When this scenario happens (or something similar), it is the sole responsibility of the game’s official scorer to determine who the winning pitcher should be. In most cases, the win is awarded to the closing pitcher, but it can go to another reliever if they perform well.
Strategies for earning a win as a pitcher
For a pitcher to earn a win, several strategies can be employed. Most coaches will tell starting pitchers that the first batter in every inning should be an out. Having one out and no one on base is a significant advantage in baseball strategy for a pitcher because it allows them the freedom to try aggressive strategies.
Because hitters today are so good, getting the first hitter out in every single inning is nearly impossible. So, another strategy for pitchers to be effective over several innings is to work on control and accuracy. There are a few pitchers who can consistently throw over 95 mph over 6–8 innings, but that is rare. Most high-velocity power pitchers only throw 4-6 innings now.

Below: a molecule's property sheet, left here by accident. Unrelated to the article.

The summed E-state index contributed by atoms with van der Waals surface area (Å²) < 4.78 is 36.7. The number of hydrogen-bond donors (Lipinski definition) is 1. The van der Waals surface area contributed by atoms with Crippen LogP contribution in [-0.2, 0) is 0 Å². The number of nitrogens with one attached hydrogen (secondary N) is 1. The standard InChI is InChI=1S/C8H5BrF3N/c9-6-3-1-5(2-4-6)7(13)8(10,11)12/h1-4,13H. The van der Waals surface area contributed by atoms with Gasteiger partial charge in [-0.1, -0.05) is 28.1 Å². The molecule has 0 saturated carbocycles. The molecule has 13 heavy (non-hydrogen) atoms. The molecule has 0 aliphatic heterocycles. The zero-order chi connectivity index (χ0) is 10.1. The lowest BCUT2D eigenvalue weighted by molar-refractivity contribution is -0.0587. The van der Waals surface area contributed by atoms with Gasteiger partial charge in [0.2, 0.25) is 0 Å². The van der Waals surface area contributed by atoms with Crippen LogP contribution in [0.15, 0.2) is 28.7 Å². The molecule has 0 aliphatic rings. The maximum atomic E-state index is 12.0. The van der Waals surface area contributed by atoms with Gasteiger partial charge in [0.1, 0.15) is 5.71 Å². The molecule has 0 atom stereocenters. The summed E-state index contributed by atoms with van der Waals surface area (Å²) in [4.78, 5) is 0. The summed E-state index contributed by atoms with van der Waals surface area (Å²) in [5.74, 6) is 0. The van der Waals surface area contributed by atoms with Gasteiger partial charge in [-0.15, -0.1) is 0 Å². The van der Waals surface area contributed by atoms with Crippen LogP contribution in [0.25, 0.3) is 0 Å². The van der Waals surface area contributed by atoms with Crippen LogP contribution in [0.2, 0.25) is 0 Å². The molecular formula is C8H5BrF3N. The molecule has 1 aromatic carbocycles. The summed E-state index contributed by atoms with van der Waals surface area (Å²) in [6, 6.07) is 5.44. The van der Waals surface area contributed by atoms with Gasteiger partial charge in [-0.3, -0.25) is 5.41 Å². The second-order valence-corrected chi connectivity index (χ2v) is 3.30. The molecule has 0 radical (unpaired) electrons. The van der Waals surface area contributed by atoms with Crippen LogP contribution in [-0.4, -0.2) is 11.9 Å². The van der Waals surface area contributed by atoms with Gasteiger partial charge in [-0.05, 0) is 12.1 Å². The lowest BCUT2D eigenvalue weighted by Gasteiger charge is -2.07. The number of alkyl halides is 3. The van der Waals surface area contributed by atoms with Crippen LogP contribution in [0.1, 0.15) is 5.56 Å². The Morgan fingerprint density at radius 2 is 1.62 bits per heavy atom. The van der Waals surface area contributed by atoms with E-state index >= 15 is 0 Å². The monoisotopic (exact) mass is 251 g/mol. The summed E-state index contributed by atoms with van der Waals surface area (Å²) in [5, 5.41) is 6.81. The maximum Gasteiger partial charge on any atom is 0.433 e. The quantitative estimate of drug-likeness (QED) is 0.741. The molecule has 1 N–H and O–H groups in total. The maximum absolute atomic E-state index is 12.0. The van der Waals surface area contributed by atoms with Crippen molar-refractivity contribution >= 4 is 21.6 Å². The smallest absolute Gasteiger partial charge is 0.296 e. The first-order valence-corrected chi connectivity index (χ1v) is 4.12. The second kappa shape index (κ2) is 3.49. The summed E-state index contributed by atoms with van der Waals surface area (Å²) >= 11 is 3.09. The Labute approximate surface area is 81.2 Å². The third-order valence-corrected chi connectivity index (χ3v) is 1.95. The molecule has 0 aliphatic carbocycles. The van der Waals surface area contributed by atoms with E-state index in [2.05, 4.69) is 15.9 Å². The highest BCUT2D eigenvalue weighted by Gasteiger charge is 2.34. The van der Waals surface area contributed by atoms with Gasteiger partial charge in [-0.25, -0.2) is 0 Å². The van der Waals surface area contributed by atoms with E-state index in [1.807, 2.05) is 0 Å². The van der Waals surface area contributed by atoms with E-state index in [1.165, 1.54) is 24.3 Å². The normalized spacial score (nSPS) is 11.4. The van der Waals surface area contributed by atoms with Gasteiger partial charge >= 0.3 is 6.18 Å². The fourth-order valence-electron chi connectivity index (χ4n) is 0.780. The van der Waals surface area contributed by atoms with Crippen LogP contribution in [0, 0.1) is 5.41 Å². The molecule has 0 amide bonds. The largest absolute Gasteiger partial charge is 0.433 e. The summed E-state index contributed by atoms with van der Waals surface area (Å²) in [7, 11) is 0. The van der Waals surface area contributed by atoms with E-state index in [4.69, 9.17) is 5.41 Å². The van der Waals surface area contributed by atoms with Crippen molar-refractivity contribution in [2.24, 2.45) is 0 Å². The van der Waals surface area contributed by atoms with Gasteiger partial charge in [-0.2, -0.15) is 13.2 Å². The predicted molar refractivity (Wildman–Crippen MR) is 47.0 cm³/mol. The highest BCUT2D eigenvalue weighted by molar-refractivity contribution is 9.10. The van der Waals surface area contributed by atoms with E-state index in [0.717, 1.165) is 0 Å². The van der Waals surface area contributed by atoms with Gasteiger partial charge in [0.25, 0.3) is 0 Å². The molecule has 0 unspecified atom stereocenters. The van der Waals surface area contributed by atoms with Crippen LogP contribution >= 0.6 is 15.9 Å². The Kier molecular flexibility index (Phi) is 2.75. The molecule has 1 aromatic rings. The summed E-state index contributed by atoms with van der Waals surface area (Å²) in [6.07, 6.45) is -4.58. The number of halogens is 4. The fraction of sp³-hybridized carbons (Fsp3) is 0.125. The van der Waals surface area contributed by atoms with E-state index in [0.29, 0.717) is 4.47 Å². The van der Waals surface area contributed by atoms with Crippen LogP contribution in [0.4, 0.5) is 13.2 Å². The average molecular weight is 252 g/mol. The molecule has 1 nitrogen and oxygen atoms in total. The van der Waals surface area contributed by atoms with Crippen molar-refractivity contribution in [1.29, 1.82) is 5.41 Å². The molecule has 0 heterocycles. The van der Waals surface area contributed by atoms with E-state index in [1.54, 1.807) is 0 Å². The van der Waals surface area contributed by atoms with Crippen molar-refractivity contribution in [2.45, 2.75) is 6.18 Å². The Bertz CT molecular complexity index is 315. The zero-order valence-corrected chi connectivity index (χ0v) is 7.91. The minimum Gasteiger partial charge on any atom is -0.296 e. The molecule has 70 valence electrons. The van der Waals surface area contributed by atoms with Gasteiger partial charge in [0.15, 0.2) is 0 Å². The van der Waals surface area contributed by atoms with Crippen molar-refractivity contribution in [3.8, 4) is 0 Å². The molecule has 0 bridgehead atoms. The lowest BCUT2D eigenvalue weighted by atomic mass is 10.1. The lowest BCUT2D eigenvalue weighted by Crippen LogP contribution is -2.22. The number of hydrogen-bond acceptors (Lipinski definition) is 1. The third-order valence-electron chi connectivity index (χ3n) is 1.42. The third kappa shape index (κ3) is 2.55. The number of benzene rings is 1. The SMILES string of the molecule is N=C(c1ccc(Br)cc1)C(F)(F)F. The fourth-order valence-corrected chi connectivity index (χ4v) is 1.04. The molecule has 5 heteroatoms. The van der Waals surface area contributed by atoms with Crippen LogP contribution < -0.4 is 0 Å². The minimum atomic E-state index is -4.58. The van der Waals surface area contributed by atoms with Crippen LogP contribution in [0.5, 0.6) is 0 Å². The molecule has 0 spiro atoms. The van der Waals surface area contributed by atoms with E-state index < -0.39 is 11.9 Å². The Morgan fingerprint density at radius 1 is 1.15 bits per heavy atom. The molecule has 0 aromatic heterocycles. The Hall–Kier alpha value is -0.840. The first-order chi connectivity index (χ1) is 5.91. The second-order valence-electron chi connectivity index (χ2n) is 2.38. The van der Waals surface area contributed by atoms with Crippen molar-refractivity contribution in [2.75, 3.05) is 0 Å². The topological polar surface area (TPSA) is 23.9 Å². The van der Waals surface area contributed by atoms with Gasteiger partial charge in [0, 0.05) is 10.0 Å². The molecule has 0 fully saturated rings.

By focusing on control and pitch placement, power hitters can be neutralized by pitching around the strike zone, and contact hitters can be controlled by keeping the ball low, which encourages them to hit more ground balls.
In the video below, you will hear former player and MLB analyst Billy Ripken talk about pitching strategy and how pitchers can use command and control of their pitches to win more games.
When history books talk about pitching, it is always about who threw the hardest or won the most. The importance of pitchers earning wins makes the difference between them having an All-Star career or a short stint in the minor leagues.
While outside factors can have some influence, pitchers must focus on making good pitches and getting those first 15 outs. If not, the decision of who gets the win goes to the official scorer, and a pitcher may not get the decision they want.
In the video below, you will hear from the official scorer of the Cincinnati Reds, who has held that job for 43 major league seasons. The pressure and the decisions they make matter to the careers of many players, and it is a responsibility they do not take lightly.